Rescissions: A misguided bill deserved the governor’s veto

Governor Schwarzenegger was right to veto AB 1945 by (Assemblyman Hector De La Torre, D-Southgate).  The bill was falsely portrayed as protection for consumers against rescission, which is the unlawful revocation of health coverage.  In reality, it would have further restricted access to health insurance and caused all of us to pay more, during a time when our economic future is highly unsettled.

The Governor believes strongly that all Californians should have access to health insurance regardless of their health status.  Californians are paying a hidden tax on their health care which subsidizes care for the uninsured.  Rescission, which causes people to be uninsured and uninsurable, only increases the uninsured pool.

For the past two years, Governor Schwarzenegger has sponsored legislation to rid us of unfair rescission once and for all, as part of his comprehensive health care reform package.  For the past two years, his comprehensive solution to help lower costs, preserve access to care and improve quality care, has been rejected.

In his veto message of AB 1945, the Governor labeled rescission “a deplorable practice.”  He has been the number one champion to make the necessary changes so people are not stripped of their health coverage when they file a claim or seek treatment.  For the past two years, his Department of Managed Health Care (DMHC) has fought for — and won – the important changes needed within the health insurance industry to protect consumers.

However, the Governor simply could not sign a bill that would not offer even close to the same level of consumer protections as gained by the DMHC, and would also raise costs and limit access to individual health coverage.

AB 1945 did not contain real consumer protections as the author claimed.  For example, requirements for standardized and easily understandable applications to eliminate the confusion that led to consumer mistakes were not included.  A provision prohibiting rescission when a doctor had failed to inform a patient about his/her medical condition was not included.  A requirement for health plans to complete an evaluation of an applicant’s health condition before offering coverage was not included.

The exclusion of basic consumer protections raised concerns that perhaps AB 1945 wasn’t about protecting consumers at all, but was about protecting the fees that trial attorneys could collect by suing health plans.  Suspiciously, the bill did not include one of the most fundamental of consumer protections, which was to prevent a health plan from rescinding a member after two years for any reason.  Why leave out this essential provision, without which consumers would never be fully protected from the threat of rescission?  Well, trial lawyers would continually make money by preserving the ability to file lawsuit upon lawsuit.  But in ensuring such a boundless right to litigate, the authors of this bill lost sight of the real protections consumers need and guarantee that the costs of health coverage would rise.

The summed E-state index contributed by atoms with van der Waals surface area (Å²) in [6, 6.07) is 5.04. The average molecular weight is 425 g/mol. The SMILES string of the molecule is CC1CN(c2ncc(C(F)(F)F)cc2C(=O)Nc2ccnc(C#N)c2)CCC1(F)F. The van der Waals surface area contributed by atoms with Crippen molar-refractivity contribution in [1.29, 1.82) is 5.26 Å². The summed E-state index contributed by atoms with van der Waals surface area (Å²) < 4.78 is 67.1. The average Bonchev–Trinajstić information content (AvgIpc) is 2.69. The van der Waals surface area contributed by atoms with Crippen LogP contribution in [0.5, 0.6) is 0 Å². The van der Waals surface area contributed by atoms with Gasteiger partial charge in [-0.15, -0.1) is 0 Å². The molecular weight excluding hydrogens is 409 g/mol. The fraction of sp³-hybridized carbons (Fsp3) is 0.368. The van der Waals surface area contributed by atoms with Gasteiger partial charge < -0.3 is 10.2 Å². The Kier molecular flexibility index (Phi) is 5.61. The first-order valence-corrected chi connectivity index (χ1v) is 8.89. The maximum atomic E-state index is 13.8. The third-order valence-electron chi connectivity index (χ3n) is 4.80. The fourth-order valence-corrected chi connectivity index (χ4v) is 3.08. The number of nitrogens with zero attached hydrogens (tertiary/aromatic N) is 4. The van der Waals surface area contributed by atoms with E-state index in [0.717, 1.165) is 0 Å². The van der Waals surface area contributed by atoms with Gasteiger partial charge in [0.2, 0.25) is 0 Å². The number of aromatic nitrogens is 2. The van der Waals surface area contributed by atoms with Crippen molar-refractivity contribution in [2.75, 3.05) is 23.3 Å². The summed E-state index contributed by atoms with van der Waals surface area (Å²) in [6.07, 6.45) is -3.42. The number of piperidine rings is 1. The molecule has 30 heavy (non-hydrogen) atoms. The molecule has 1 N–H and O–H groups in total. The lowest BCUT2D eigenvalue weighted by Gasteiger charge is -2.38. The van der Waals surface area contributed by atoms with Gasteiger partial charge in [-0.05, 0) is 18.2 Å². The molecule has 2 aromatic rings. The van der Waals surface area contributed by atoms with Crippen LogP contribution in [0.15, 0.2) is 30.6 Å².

The Governor was not alone in its concern that this bill became a Trojan horse.  According to the Civil Justice Association of California (CJAC), trial lawyers significantly changed AB 1945 from its original intent.  CJAC President John H. Sullivan has noted in a press release that the revised bill would have taken the final rescission decision away from an independent third party legal review panel and would have been another way for litigation to needlessly drain away health care dollars.

The need for strong consumer protections must be balanced with the reality that unnecessarily tightening the ability to offer affordable coverage could lead to the loss of access to health care (similar to the current credit crunch) and raise premiums.  

The Governor is committed to true statutory reform that will end unfair rescissions.  These changes, combined with his call for guaranteed issue of coverage, preventive measures and cost containment, will provide real health care reform and keep the individual market affordable for all.

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